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    Vicious loop

    Fatih Özatay, PhD01 December 2011 - Okunma Sayısı: 1286

    The current public debt/GDP ratio in Italy is too high, at 120 percent. The main reason why the interest rate is high is the high level of public debt.

    During the auction held on Tuesday, Italian Treasury sold bonds worth € 7.5 million. Interest on three-year and ten-year bonds rose to 7.89 percent and 7.56 percent, respectively. The rate that appeared in the previous auction on ten-year bonds was 6.06 percent. Average inflation rate for the last twelve months was 2.5 percent. If we assume that the rate will remain more or less constant, the given rates correspond to 5 percent in real terms. In short, currently Italy has to agree to pay 5 percent interest to borrow. OECD expects that Italy will grow by 0.5 percent in 2011. Growth estimations for 2012 and 2013 are minus 0.5 percent and 0.5 percent, respectively.

    A difference of 5.5 points

    For countries that make borrowing in domestic currency terms, there are two main factors that determine the change in public debt as a ratio to gross national product (GDP). First is the difference between real interest rate and real growth rate. As the above data suggests, the difference between the two for Italy will be 5.5 percent by 2012. This implies that by the end of 2012, the public debt/GDP ratio will be higher for Italy. The current public debt/GDP ratio is already too high, at 120 percent. On the other hand, the main reason why the interest rate is elevated is the high level of public debt. This is where the vicious loop emerges: If public debt is high, real interest rate on borrowing will also be high. If the perception that the country will face difficultly in repaying the debt dominates the market along with certain triggering factors, the country ends up with higher real interest rate on borrowing. Thus, public debt increases further in the next stage. The debt ratio and real interest rate increases feed each other and in the end both increase. This is why I called this a “vicious loop” not a “vicious circle.” The precondition to overcome this loop is to record a primary budget surplus, the second factor determining the change in debt ratio. As the above calculations suggests, Italy has to achieve a budget surplus corresponding to 5.5 percent of GDP to keep debt ratio constant at 120 percent.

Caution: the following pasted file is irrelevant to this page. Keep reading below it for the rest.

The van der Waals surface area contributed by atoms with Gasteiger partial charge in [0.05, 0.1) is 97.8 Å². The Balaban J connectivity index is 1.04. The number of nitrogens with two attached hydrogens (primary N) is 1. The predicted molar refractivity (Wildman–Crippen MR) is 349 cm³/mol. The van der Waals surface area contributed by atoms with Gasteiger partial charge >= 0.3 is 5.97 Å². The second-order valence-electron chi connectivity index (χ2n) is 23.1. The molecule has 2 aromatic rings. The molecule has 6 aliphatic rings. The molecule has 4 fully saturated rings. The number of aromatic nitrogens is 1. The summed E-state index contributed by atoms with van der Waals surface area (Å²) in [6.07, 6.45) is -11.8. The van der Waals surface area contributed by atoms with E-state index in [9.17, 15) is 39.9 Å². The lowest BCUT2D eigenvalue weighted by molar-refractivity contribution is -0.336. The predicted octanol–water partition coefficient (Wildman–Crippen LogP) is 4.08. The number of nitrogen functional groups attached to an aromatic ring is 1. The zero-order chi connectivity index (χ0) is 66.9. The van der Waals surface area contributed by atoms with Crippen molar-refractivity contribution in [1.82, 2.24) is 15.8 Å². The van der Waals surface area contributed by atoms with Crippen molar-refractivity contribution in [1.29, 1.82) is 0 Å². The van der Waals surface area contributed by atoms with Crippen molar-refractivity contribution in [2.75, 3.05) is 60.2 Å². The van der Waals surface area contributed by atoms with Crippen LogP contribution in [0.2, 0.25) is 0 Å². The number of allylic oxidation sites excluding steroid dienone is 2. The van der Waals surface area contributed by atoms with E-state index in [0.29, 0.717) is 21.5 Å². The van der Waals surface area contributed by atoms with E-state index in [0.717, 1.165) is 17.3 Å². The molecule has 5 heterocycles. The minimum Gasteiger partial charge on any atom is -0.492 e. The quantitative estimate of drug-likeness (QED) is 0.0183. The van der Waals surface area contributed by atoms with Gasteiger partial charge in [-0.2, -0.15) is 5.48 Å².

Growth rate might decrease

    This is quite a difficult target to achieve; but it is not impossible. The problem is that, 120 percent budget debt ratio cannot be reduced even with such a high level of primary surplus. Two conditions have to be met to reduce the debt ratio. First is that, markets have to agree to lend Italy at lower rates with the positive effects of the expectation that it will achieve a primary budget surplus. Second is that, Italy has to achieve a higher growth rate which will narrow down or even close the gap between the real interest rate and real growth rate and lower debt ratio with the help of the primary surplus. Again, the problem is that if Italy steps on the brake that hard, growth rate might not increase but fall. In the face of this risk, it is thought that markets might be completely convinced that Italy’s debt is unsustainable and hence might stop lending or raise interest rate further. Countries in a similar condition had faced such problems before. In such occasions, another institution (say the IMF) had provided the countries in question funds at an interest substantially lower than the bubbled market interest (obviously on the condition that the countries in question put on the brake and recorded budget surpluses) and tried to lower risk perception against the country and thus the real interest rate without requiring the country to gear down sharply. Then it was hoped that a new process during which the debt ratio will fall would start. For the last time, the problem is that Italy is a large country. What is more, Spain and Belgium are also waiting in the queue. The finance requirement of the three for the 2012-2013 period is calculated to be around € 1 billion at best. Neither the IMF nor the European Financial Stability Fund (even neither the both) can provide this amount.

     

    This commentary was published in Radikal daily on 01.12.2011

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